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This weeks Sunday Classic that’s intended for catching silver salmon showcases one of my favorite fly patterns. However, it’s equally deadly for trout and other species across the world. Check it out and let us know what you think. Who doesn’t love watching a big silver salmon rushing towards a fly and crushing it? I’ll tell you who, an Alaskan guide who’s already unhooked three dozen of them for the day. I used to really enjoy guiding first time silver clients in Alaska. You wouldn’t believe the praises you’d get as a guide after they landed twenty or so. It was sometimes hard keeping a straight face, smiling and saying, thanks man! But in my head I’m thinking, it’s not brain surgery, this is about as easy as Alaska fishing gets. Seriously though, I really did enjoy the high fives and genuine remarks I received during those trips. Silver fishing did get a little monotonous at times but it was always an easy day of guiding, something guides cherish after months in the bush. Silver salmon are super territorial and aggressive during the spawn, making them eager to chase and attack flies that enter their field of vision. It’s not technical fly fishing by any means but a lot of fun for fly anglers wanting action all day long. The only thing I truly hated about silver salmon fishing was the beating my hands took from trying to handle them death rolling in the net. If you ever get a chance take a good hard look at an alaskan guides hands. It’s not a pretty sight. I never thought my hands would look the same after that season in Alaska. Thank God for utter cream. When you’re guiding silvers its more important that you find the fish than how much … Continue reading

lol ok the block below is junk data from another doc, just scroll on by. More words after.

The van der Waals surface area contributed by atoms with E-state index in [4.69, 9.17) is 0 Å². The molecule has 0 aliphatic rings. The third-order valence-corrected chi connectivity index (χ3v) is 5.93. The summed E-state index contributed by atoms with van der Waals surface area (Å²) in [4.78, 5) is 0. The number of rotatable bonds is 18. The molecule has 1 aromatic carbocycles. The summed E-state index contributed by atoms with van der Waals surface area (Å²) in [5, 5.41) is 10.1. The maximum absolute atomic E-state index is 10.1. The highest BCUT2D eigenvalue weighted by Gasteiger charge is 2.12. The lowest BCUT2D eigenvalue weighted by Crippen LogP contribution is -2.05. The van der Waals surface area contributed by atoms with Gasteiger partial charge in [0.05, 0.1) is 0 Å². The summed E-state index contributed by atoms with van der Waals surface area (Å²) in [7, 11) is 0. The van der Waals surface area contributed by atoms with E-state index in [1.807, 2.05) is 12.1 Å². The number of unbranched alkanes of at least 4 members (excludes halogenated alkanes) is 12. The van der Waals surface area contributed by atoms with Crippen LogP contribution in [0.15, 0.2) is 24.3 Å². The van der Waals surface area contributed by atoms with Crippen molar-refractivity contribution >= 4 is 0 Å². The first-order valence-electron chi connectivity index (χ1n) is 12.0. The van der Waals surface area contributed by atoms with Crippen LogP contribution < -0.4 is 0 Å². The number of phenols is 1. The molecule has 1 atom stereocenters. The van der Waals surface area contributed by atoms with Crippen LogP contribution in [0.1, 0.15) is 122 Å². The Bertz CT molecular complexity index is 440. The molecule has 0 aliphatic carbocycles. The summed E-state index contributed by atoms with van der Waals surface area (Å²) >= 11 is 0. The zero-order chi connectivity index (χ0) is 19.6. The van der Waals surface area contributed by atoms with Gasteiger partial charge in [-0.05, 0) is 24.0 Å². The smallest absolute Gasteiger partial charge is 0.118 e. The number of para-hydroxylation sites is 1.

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Saturday’s Shoutout / Fly Patterns and Cheap Tungsten Beads